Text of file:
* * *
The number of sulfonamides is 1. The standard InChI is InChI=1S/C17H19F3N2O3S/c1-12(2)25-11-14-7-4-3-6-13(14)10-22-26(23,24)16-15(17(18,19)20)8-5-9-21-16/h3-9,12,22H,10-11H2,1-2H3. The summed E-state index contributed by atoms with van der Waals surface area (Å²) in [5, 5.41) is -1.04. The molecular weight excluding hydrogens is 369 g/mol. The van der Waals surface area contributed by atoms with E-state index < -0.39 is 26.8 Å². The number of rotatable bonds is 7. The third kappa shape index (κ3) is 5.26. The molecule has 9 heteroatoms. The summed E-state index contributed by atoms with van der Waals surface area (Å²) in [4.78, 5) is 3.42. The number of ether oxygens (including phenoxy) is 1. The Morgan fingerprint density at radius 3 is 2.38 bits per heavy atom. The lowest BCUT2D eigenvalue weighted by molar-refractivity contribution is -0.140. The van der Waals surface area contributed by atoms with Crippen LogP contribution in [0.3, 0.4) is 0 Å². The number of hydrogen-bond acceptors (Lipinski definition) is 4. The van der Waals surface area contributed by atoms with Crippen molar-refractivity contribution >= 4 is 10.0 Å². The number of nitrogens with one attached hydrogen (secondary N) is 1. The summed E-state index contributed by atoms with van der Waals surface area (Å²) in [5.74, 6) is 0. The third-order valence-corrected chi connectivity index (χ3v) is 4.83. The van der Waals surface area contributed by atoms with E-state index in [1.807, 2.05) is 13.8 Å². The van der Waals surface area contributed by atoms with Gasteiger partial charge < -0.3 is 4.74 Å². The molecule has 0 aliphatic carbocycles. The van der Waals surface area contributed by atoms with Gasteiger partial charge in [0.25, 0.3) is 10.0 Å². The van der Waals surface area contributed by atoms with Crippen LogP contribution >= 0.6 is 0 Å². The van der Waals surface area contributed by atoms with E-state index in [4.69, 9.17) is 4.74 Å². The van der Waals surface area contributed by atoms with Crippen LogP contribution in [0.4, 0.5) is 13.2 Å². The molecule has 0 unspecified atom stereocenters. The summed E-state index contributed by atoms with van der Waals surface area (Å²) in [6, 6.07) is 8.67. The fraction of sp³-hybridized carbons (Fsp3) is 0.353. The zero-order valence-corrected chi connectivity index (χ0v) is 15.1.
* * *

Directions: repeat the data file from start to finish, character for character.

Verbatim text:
The number of sulfonamides is 1. The standard InChI is InChI=1S/C17H19F3N2O3S/c1-12(2)25-11-14-7-4-3-6-13(14)10-22-26(23,24)16-15(17(18,19)20)8-5-9-21-16/h3-9,12,22H,10-11H2,1-2H3. The summed E-state index contributed by atoms with van der Waals surface area (Å²) in [5, 5.41) is -1.04. The molecular weight excluding hydrogens is 369 g/mol. The van der Waals surface area contributed by atoms with E-state index < -0.39 is 26.8 Å². The number of rotatable bonds is 7. The third kappa shape index (κ3) is 5.26. The molecule has 9 heteroatoms. The summed E-state index contributed by atoms with van der Waals surface area (Å²) in [4.78, 5) is 3.42. The number of ether oxygens (including phenoxy) is 1. The Morgan fingerprint density at radius 3 is 2.38 bits per heavy atom. The lowest BCUT2D eigenvalue weighted by molar-refractivity contribution is -0.140. The van der Waals surface area contributed by atoms with Crippen LogP contribution in [0.3, 0.4) is 0 Å². The number of hydrogen-bond acceptors (Lipinski definition) is 4. The van der Waals surface area contributed by atoms with Crippen molar-refractivity contribution >= 4 is 10.0 Å². The number of nitrogens with one attached hydrogen (secondary N) is 1. The summed E-state index contributed by atoms with van der Waals surface area (Å²) in [5.74, 6) is 0. The third-order valence-corrected chi connectivity index (χ3v) is 4.83. The van der Waals surface area contributed by atoms with E-state index in [1.807, 2.05) is 13.8 Å². The van der Waals surface area contributed by atoms with Gasteiger partial charge < -0.3 is 4.74 Å². The molecule has 0 aliphatic carbocycles. The van der Waals surface area contributed by atoms with Gasteiger partial charge in [0.25, 0.3) is 10.0 Å². The van der Waals surface area contributed by atoms with Crippen LogP contribution >= 0.6 is 0 Å². The van der Waals surface area contributed by atoms with E-state index in [4.69, 9.17) is 4.74 Å². The van der Waals surface area contributed by atoms with Crippen LogP contribution in [0.4, 0.5) is 13.2 Å². The molecule has 0 unspecified atom stereocenters. The summed E-state index contributed by atoms with van der Waals surface area (Å²) in [6, 6.07) is 8.67. The fraction of sp³-hybridized carbons (Fsp3) is 0.353. The zero-order valence-corrected chi connectivity index (χ0v) is 15.1.